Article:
Come back for me captures weight of Holocaust trauma

Jose Roberto V Moraes FLICKR

Parallel lines never meet – unless a lodestone of overwhelming force pulls them inexorably toward each other. At that pivotal point of attraction, of course, the two lines cease to be parallel. As we ultimately see, when they converge, they become integral components in a reconfigured aesthetic of movement and geometry.

Such is the literary framework of Come Back For Me. In her praiseworthy debut novel, Sharon Hart-Green cleverly and thoughtfully provides the reader with two tandem stories that meet at a heartbreaking bridging point of history and family. The meeting point is transformative for the characters of the story and deeply affecting for the reader.

One story chronicles Suzy Kohn’s key transitional years, from high school to university, in Toronto. Her Jewish parents escaped the Nazis’ frenzied efforts to annihilate the Jews of Europe during the Second World War and the shadow of the Holocaust falls upon the family in every aspect of their lives. Throughout the novel, the author skillfully teases out the myriad ways this is so, especially in the often-trying relationship between Suzy and her parents. Readers who are children of Holocaust survivors, or of immigrants from the postwar period, will likely relate to many of the scenes that Hart-Green depicts.


The second story is that of Artur Mandelkorn. He and his younger sister, Manya, are separated from their family in the early days of the roundup of Hungarian Jews by the Nazis in 1944. Soon, Artur and Manya are torn apart from each other, as well. The title of the book derives from Manya’s tearful plea to her adoring brother at that bleak, searing moment of separation to “come back” for her.

Artur’s promise to Manya is the radiating literary and moral centre of the story. The novel movingly details Artur’s expansive, determined search for Manya, even as he survives the war and rebuilds his life in Mandatory Palestine and the State of Israel.

The two stories are chronologically disparate. Artur’s story begins a quarter century before that of Suzy’s. But the two narratives catch up to one another and culminate in an ending that is gloriously redemptive.

Come Back For Me by Sharon Hart-Green. NEW JEWISH PRESS 2017

In one key respect, Come Back For Me is a story about hope. How does one retain a sense of hope in the face of persecution, brutality, suffering and sorrow? Artur contends with this most elemental of existential dilemmas each day of his life, after the Nazis so brutally entered it. “Hope is never lost; it just migrates,” a caring rabbi tenderly advises Artur during yet another personal crucible through which Artur courageously passes. The travails of the individual are, of course, the embodiment of the larger, collective travails of the Jewish People.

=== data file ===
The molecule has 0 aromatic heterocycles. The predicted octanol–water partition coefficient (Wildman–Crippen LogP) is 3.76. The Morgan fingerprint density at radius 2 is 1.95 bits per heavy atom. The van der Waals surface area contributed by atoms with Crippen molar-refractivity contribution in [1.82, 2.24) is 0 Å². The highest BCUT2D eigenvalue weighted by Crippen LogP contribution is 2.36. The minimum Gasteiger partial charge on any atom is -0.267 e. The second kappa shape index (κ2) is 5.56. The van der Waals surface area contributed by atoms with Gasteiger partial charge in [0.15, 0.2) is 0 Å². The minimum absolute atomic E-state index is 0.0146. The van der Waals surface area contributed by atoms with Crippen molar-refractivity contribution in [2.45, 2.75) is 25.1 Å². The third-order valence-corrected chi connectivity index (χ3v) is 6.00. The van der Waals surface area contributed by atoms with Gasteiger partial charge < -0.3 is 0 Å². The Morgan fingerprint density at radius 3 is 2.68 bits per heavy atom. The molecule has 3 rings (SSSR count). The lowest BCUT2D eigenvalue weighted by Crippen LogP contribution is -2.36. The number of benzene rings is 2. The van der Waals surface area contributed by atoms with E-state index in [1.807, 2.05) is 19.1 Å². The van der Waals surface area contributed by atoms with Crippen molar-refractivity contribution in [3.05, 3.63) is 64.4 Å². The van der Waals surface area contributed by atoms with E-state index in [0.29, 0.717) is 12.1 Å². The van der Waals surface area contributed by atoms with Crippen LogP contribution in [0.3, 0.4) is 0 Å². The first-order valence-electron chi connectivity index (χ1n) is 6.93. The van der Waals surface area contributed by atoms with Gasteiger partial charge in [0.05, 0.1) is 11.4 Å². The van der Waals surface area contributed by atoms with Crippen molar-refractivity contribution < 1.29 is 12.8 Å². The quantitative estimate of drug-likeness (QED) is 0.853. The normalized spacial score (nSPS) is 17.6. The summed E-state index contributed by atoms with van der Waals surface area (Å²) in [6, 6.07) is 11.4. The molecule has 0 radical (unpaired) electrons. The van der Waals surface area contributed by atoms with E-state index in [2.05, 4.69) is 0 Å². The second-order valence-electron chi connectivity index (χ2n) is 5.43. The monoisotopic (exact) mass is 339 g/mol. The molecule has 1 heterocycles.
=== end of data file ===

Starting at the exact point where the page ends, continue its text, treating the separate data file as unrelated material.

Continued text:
Hart-Green’s considerable talents and abilities are on good display throughout. She successfully combines her knowledge of Jewish life, as well as Yiddish and Hebrew literature, with a pleasurable literary deftness. She is a master of imagery, providing on nearly every page, through metaphor and simile, a nuanced understanding of the larger point she is trying to make.

One example is when Artur describes his emotions after he receives some particularly bad news: “I sat there immobilized, as lifeless as a limb torn from a body. There was no pain, only numbness.” Another example occurs when Artur describes how he felt as he was relating the fate of his parents: “She listened so intently to every word that I said that I felt I was placing my soul in her lap. And, to my surprise, it felt very good. Very good.”

Hart-Green confronts head-on the timelessly relevant issues of Jewish peoplehood, belonging and identity. Artur explains himself in this way: “I consider myself to be a fairly typical example of a Jew – industrious, a bit creative, with a good dose of tenacity thrown in. That’s the magic ingredient.” Then Artur elaborates further:

“Our stubbornness can be put to bad use, but it can also be used for good. I sometimes wonder if that’s what being ‘chosen’ means – being loyal to a goal that all others have abandoned. Just think about it. To cling to a nation that is half-dead takes stubborn determination, beyond all sense and reason. How else can you explain Jewish survival after thousands of years of dispersion?

“Soon after the war ended, I often thought – why not give up and blend in? Be like everybody else. But I eventually looked around and realized that there is no such thing as ‘everybody else.’ It’s a delusion. Everyone belongs to a group, a tribe, a family. I can live a relatively ‘normal’ life … because I know where I belong. I don’t just live among people but with people. We share a common goal.… It’s just being together – working, striving, building something out of nothing.”

The author’s observations, articulated through the mouths of her characters, are thoughtful and at times provocative. She is trying to address a younger generation of Jews who, like Suzy, are disquietingly removed from their people and their heritage.

The two tandem stories are not of equal literary weight. Though slighter, Suzy’s story is vital to the author’s purpose. With perfect tone and timbre, Hart-Green recreates the language, thoughts, anxieties and moods of the late teenage years. Come Back For Me cannot be categorized as young adult literature, for it is a mature, painful meditation on the power of memory, responsibility, commitment and humanity in overcoming the consequences of extreme barbarity.

But to Hart-Green’s credit, it can be a departure point for some young adults in the difficult, though important, intellectual and emotional challenge of reading about the Holocaust, the relationship of young Jews to their heritage and the relationship of their heritage to the re-established, modern State of Israel.